In addition to these extras, buying a townhouse also means you’re buying into a community, and most such communities will also have shared amenities, like a gym, pool, tennis court, or laundry room. Different developments will offer different perks, so if there’s something in particular you have your heart set on, investigate the development to make sure it has just what you want.

It may cost less up-front

Because you’re sharing your home’s walls and foundation with your neighbors, construction costs for a townhouse are often lower than construction costs for a single-family home—which means you’ll pay less to buy one. Even considering the HOA fees (which you should carefully weigh against maintenance and repair costs if you’re trying to decide whether to buy a townhouse or a single-family home), you may be able to get more home for less money by buying a townhouse.

You’ll share a wall with a neighbor

However, there’s a downside to that lower cost—and it’s the fact that you share one or more walls with your neighbors and don’t have a lot of space to get some distance from your fellow community members. Because of this, townhomes can be nosier and offer less privacy than a detached home (though they’ll be quiet to those used to living in a condo or apartment).

In the end, how loud it is really comes down to your neighbors and your own tolerance for living in (relatively) close quarters.

Reprinted with permission from PenFed Credit Union Blog. ©2017. All rights reserved.

PenFed Foundaton Helps Veteran in Need

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PenFed Foundation and Humble Design Help a Veteran In Need

Humble Design and PenFed Foundation recently teamed up to furnish a home for a family in need. “No American—particularly one who has served in uniform—should have to go without a place to call home,” said PenFed Foundation President and CEO James Schenck. “There are plenty of organizations such as Humble Design that want to help, and PenFed Foundation is playing a key role by bringing them together to ensure more veterans are able to secure their finances and find safe places to live.”

Click the image above, or watch the video here:

Reprinted with permission from The PenFed Foundation. ©2017. All rights reserved.

Market News: Home Prices Rise in First Quarter

Market News: Home Prices Rose in Q1

Home prices rose 1.4 percent in the first quarter of 2017, according to the Federal Housing Finance Agency’s (FHFA) House Price Index (HPI). The HPI year-over-year— based on prices for homes with Fannie Mae- and Freddie Mac-backed mortgages— was up 6.0 percent.

“The steep, multi-year rise in U.S. home prices continued in the first quarter,” said Andrew Leventis, deputy chief economist for the FHFA, in a statement. “Mortgage rates during the quarter remained slightly elevated relative to most of last year, but demand for homes remained very strong. With housing inventories still languishing at extremely low levels, the strong demand led to another exceptionally large quarterly price increase.”

Per the Index, quarterly home price changes ranged from 1.0 percent in the Middle Atlantic Census division to 2.0 percent in the Pacific Census division.

Reprinted with permission from RISMedia. ©2017. All rights reserved.

How many people can I let live here?

Every two years when I renew my DC broker’s license I always come across little nuggets of information that I consider “good to know”. Others I shake my head and ask “how can that be?” Washington, DC’s regulations on housing capacity is one of the latter.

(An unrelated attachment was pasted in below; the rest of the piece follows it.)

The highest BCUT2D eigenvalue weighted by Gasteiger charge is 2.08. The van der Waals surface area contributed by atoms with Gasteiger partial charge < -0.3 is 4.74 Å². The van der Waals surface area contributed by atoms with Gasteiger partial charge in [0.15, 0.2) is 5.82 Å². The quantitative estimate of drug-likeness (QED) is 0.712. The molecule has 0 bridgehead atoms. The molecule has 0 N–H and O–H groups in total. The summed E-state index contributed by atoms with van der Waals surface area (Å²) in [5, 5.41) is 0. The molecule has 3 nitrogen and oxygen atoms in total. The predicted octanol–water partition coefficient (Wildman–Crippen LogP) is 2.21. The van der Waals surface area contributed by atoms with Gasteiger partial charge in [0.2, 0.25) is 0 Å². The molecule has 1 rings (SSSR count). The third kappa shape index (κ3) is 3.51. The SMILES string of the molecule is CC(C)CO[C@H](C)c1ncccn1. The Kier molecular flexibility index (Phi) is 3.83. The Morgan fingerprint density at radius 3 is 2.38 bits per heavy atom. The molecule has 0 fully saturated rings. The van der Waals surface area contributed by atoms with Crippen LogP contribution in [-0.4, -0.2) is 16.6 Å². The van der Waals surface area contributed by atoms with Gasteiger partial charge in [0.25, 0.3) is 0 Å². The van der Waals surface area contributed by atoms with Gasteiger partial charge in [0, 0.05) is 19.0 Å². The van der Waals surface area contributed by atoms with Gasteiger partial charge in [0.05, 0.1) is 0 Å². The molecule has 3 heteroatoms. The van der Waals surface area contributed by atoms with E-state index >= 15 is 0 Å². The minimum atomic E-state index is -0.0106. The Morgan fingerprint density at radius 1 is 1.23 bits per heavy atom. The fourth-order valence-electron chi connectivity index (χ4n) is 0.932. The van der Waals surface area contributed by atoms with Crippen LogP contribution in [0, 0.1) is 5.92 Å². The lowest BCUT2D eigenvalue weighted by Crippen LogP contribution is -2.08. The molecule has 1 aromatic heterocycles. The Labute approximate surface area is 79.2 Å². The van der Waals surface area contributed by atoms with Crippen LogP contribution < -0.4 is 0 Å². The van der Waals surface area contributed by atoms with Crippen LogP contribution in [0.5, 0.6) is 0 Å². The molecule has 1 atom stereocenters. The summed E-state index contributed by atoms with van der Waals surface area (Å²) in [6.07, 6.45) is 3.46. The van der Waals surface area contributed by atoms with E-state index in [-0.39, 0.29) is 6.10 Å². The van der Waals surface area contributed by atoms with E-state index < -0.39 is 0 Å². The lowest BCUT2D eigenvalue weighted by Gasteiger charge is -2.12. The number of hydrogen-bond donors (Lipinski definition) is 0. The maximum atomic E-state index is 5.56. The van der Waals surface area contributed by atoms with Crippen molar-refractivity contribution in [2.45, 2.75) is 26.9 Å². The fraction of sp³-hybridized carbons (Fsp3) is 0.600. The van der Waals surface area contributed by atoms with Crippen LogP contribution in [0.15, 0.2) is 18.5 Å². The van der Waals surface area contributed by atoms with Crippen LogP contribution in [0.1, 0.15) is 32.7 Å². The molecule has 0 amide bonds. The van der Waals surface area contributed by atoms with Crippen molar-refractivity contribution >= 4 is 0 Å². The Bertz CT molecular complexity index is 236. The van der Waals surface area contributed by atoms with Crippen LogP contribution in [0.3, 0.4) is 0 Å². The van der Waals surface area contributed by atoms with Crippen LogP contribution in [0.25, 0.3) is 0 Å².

Housing Capacity

There are occupancy requirements recognized in D.C. According to D.C.M.R. § 14-402, each unit must have the minimum amount of floor area in order to comply with these requirements. In addition to unit size, there is also a minimum size for each bedroom or “sleeping area” as they like to call it. Here are the requirements:

Floor Area:

  1. At least 130 square feet of floor area in habitable rooms for the first occupant
  2. At least 90 square feet of additional floor area in habitable rooms for each additional occupant up to a total of 7 occupants
  3. At least 75 square feet of additional floor area in habitable rooms for each additional occupant if the unit is occupied by more than 7 people

Sleeping Area (specific to rooms used for sleeping):

  1. At least 70 square feet of habitable room area for not more than one occupant
  2. At least 50 square feet of habitable room area for each occupant when used by two or more occupants

So basically, if you are renting an apartment and three of you are sharing a bedroom, you need at least 220 square feet in the apartment to accommodate two people or 310 square feet for three people. For three of you to share a bedroom, you need at least 150 square feet in the room. If there are only two of you sharing a room, you only need a 100 square foot space in the room.

To put in in perspective for you, according to a November 2015 article on Road Warrior Voices, the average size of hotel rooms is about 330 square feet. A queen room at The Algonquin in Manhattan, a city famous for small hotel rooms, is 240 square feet. So your entire apartment must be about the same size of a small NYC hotel room for two people to share or a room at the Hampton Inn for three to share.

Your bedroom, or “sleeping area” as they like to define it, must be about the size of a walk-in closet to call it a ‘sleeping area’ for one or a 10 x 10 room for two people to call it a bedroom.

What is a sleeping area you ask? Well that is a curious term that we will cover in another blog post on another day.

Hopefully for those of you looking for a place to live in the District of Columbia this summer, this will help you decide how many of you can share an apartment and still fall within the requirements of the District’s regulations.